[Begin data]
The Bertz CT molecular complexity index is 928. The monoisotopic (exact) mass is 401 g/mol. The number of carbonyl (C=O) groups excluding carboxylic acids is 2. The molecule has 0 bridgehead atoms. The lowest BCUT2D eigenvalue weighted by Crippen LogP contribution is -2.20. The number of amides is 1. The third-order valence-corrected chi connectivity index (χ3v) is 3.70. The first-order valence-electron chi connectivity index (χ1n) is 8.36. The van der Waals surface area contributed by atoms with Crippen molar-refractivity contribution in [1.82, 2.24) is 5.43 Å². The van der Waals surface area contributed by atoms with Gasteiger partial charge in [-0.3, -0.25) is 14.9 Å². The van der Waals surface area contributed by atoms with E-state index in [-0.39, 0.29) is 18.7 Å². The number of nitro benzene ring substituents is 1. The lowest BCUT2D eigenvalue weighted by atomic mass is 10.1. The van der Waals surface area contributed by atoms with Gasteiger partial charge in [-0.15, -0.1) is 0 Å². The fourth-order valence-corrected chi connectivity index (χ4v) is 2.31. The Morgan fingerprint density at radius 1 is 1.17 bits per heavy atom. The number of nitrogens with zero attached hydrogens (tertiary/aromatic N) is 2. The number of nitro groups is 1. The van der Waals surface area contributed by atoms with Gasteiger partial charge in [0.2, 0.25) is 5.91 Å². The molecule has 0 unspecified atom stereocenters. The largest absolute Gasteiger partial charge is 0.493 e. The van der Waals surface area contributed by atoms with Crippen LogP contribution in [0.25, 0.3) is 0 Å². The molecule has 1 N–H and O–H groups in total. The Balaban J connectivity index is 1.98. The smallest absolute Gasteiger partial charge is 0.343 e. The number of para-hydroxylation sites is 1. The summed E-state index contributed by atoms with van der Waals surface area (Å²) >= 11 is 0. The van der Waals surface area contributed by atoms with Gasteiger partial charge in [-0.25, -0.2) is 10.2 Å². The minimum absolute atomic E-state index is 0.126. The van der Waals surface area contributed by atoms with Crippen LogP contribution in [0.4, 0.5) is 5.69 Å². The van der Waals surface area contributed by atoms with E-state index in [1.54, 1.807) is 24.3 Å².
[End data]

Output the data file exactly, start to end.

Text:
The Bertz CT molecular complexity index is 928. The monoisotopic (exact) mass is 401 g/mol. The number of carbonyl (C=O) groups excluding carboxylic acids is 2. The molecule has 0 bridgehead atoms. The lowest BCUT2D eigenvalue weighted by Crippen LogP contribution is -2.20. The number of amides is 1. The third-order valence-corrected chi connectivity index (χ3v) is 3.70. The first-order valence-electron chi connectivity index (χ1n) is 8.36. The van der Waals surface area contributed by atoms with Crippen molar-refractivity contribution in [1.82, 2.24) is 5.43 Å². The van der Waals surface area contributed by atoms with Gasteiger partial charge in [-0.3, -0.25) is 14.9 Å². The van der Waals surface area contributed by atoms with E-state index in [-0.39, 0.29) is 18.7 Å². The number of nitro benzene ring substituents is 1. The lowest BCUT2D eigenvalue weighted by atomic mass is 10.1. The van der Waals surface area contributed by atoms with Gasteiger partial charge in [-0.15, -0.1) is 0 Å². The fourth-order valence-corrected chi connectivity index (χ4v) is 2.31. The Morgan fingerprint density at radius 1 is 1.17 bits per heavy atom. The number of nitrogens with zero attached hydrogens (tertiary/aromatic N) is 2. The number of nitro groups is 1. The van der Waals surface area contributed by atoms with Gasteiger partial charge in [0.2, 0.25) is 5.91 Å². The molecule has 0 unspecified atom stereocenters. The largest absolute Gasteiger partial charge is 0.493 e. The van der Waals surface area contributed by atoms with Crippen LogP contribution in [0.25, 0.3) is 0 Å². The molecule has 1 N–H and O–H groups in total. The Balaban J connectivity index is 1.98. The smallest absolute Gasteiger partial charge is 0.343 e. The number of para-hydroxylation sites is 1. The summed E-state index contributed by atoms with van der Waals surface area (Å²) >= 11 is 0. The van der Waals surface area contributed by atoms with Gasteiger partial charge in [-0.25, -0.2) is 10.2 Å². The minimum absolute atomic E-state index is 0.126. The van der Waals surface area contributed by atoms with Crippen LogP contribution in [0.4, 0.5) is 5.69 Å². The van der Waals surface area contributed by atoms with E-state index in [1.54, 1.807) is 24.3 Å².